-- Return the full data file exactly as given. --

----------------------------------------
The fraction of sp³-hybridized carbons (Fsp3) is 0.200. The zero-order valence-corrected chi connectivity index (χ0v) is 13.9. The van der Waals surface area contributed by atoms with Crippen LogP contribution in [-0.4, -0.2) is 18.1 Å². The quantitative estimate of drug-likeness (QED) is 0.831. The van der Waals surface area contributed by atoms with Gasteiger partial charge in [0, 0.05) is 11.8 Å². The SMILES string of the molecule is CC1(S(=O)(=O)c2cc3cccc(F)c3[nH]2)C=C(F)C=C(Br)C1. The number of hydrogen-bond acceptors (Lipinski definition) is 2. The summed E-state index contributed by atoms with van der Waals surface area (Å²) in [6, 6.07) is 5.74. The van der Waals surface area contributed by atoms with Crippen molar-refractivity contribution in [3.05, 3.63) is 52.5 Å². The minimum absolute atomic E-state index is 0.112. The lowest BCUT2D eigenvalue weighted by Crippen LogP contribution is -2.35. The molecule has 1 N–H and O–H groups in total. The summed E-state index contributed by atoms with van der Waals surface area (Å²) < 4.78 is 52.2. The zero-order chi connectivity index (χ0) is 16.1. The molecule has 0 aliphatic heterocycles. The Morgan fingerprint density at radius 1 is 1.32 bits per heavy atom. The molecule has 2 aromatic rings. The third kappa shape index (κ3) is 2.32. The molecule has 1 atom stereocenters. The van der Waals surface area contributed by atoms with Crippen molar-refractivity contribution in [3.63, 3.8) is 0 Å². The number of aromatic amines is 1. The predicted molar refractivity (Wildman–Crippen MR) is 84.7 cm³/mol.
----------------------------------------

The fraction of sp³-hybridized carbons (Fsp3) is 0.200. The zero-order valence-corrected chi connectivity index (χ0v) is 13.9. The van der Waals surface area contributed by atoms with Crippen LogP contribution in [-0.4, -0.2) is 18.1 Å². The quantitative estimate of drug-likeness (QED) is 0.831. The van der Waals surface area contributed by atoms with Gasteiger partial charge in [0, 0.05) is 11.8 Å². The SMILES string of the molecule is CC1(S(=O)(=O)c2cc3cccc(F)c3[nH]2)C=C(F)C=C(Br)C1. The number of hydrogen-bond acceptors (Lipinski definition) is 2. The summed E-state index contributed by atoms with van der Waals surface area (Å²) in [6, 6.07) is 5.74. The van der Waals surface area contributed by atoms with Crippen molar-refractivity contribution in [3.05, 3.63) is 52.5 Å². The minimum absolute atomic E-state index is 0.112. The lowest BCUT2D eigenvalue weighted by Crippen LogP contribution is -2.35. The molecule has 1 N–H and O–H groups in total. The summed E-state index contributed by atoms with van der Waals surface area (Å²) < 4.78 is 52.2. The zero-order chi connectivity index (χ0) is 16.1. The molecule has 0 aliphatic heterocycles. The Morgan fingerprint density at radius 1 is 1.32 bits per heavy atom. The molecule has 2 aromatic rings. The third kappa shape index (κ3) is 2.32. The molecule has 1 atom stereocenters. The van der Waals surface area contributed by atoms with Crippen molar-refractivity contribution in [3.63, 3.8) is 0 Å². The number of aromatic amines is 1. The predicted molar refractivity (Wildman–Crippen MR) is 84.7 cm³/mol.